The 2023 races are being Livestreamed for the 2nd straight year by Jensen Hall Creative/Tudor Road Studios! Help spread the word to friend, family and armchair fans around the globe. See links below for each race.
This year’s expanded production has no fewer than 17 personnel — announcers Holly Brooks and Andrew Kastning, directors, camera operators (in town and on the mountain), drone operators, an engineer, an audio expert and more!
All video streams are available through the Mount Marathon Race YouTube Channel HERE. Those unable to watch on race day can view the races anytime in the future as they’ll also be archived there.
Those in Seward on race day can watch the Livestream on a 12-foot screen at the Race Headquarters in the Flamingo Lounge parking lot!
Here are the times and links for each stream (all times AK time):
July 3, 6:45 p.m. – Livestream Preview Show HERE https://www.youtube.com/watch?v=4hUxT_YfkOg
July 4, 9:00 a.m. – Juniors Livestream (no announcers) HERE https://www.youtube.com/watch?v=3Lqg3uKBT0w
July 4, 10:50 a.m. – Women’s Livestream HERE https://www.youtube.com/watch?v=M8bfWamsoeo
July 4, 11:30 a.m. – Women’s Finish Line Feed HERE https://www.youtube.com/watch?v=ykiATCdb5cs
July 4, 1:50 p.m. – Men’s Livestream HERE https://www.youtube.com/watch?v=1JVIE9_Te_k
July 4, 2:30 p.m. – Men’s Finish Line Feed HERE https://www.youtube.com/watch?v=ZYQNn1vxaxA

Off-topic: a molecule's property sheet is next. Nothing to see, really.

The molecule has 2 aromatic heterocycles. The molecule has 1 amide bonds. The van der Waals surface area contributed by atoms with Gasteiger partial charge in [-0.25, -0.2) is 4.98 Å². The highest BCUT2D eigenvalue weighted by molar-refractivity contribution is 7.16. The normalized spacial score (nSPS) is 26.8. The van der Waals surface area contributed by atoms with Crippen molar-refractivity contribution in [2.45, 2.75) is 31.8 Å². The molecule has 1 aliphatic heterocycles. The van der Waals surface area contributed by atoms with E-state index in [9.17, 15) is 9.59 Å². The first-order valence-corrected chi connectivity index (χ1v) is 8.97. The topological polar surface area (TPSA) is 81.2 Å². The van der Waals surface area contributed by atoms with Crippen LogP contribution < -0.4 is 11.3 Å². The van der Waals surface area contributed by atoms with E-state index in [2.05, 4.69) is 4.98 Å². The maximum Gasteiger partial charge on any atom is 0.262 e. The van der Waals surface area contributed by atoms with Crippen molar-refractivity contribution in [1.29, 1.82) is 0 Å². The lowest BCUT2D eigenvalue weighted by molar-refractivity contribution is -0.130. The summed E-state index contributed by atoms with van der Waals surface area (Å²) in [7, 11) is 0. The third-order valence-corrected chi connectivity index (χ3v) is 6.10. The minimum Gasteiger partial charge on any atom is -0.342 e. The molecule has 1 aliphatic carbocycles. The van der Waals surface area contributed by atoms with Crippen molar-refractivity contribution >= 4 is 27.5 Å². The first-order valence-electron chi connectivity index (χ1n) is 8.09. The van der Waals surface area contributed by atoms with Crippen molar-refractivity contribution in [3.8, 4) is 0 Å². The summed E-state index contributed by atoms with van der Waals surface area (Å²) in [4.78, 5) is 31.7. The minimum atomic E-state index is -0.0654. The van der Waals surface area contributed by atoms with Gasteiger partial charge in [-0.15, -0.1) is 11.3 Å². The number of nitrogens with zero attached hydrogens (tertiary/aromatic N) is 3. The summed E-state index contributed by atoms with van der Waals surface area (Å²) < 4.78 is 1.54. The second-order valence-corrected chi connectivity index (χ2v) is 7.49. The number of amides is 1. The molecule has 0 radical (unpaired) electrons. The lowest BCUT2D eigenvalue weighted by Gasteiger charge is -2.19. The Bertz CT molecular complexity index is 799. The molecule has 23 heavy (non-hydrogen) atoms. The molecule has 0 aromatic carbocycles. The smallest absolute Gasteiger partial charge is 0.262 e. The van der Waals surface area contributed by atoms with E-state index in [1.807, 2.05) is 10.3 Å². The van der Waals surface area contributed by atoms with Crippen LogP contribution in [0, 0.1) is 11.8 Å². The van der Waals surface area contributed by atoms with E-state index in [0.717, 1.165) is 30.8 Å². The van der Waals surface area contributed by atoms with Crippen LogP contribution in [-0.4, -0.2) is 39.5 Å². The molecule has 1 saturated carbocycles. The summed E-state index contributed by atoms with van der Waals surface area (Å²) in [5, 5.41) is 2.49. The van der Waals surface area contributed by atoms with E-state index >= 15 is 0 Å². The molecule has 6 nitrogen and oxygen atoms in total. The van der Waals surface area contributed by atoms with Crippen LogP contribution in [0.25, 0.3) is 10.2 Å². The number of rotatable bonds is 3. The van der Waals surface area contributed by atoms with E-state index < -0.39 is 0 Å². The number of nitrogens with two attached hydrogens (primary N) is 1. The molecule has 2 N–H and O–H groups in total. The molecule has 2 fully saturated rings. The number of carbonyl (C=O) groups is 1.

Also, here is an article in the 2023 Race Guide about this year’s Livestream written by Doyle Woody.
By DOYLE WOODY
Production stalwarts Scott Jensen and Shirley Sakaye will deliver a livestream broadcast of the Mount Marathon Race for the second straight year, and pulling off their best performance on race day requires preparation and execution akin to the runners whose journeys they will document.
Jensen, the livestream’s technical producer, and Sakaye, the director, have spent months spit-balling ideas. They’ve planned for best-case and worst-case scenarios. They’ve reviewed last year’s broadcast. That work matches the months of specific training most Mount Marathon runners log prior to the starter’s gun firing on the Fourth of July.
Jensen and Sakaye intend to spend the last few days before July 4 setting up equipment, conducting technical tests, organizing staff and volunteers, and finalizing a game plan. That’s like a runner’s pre-race checklist for tapering – reducing mileage to refresh the legs while also dialing in nutrition, hydration and sleep – to generate peak performance for the grind up the 3,022-foot peak and the harrowing descent.
And like a longtime racer who possesses experiences both good and bad on which to draw, Jensen and Sakaye will use decades of broadcast experience to adjust on the fly and push perceived limits right to the edge, but not over it. (Presumably, the technical equivalent of a runner bonking/faceplanting is a livestream that goes dark.)
Sounds like a lot.
“I’m not sure why we do this?” Jensen said with a laugh.
“You know what?’’ Sakaye added. “I think we’re kind of adrenaline junkies. It’s actually really fun.’’
Jensen, part owner of Tudor Road Studios, which will produce the livestream, and Sakaye have known each other since they were teenagers working at KTUU Channel 2 in the basement of the Fourth Avenue Theatre in 1992. Jensen has been a print and video journalist in Anchorage for decades. Sakaye was a longtime director at KTVA Channel 11. Both have covered Mount Marathon extensively, and they’ve done so live – both KTUU and KTVA produced live race broadcasts in the past.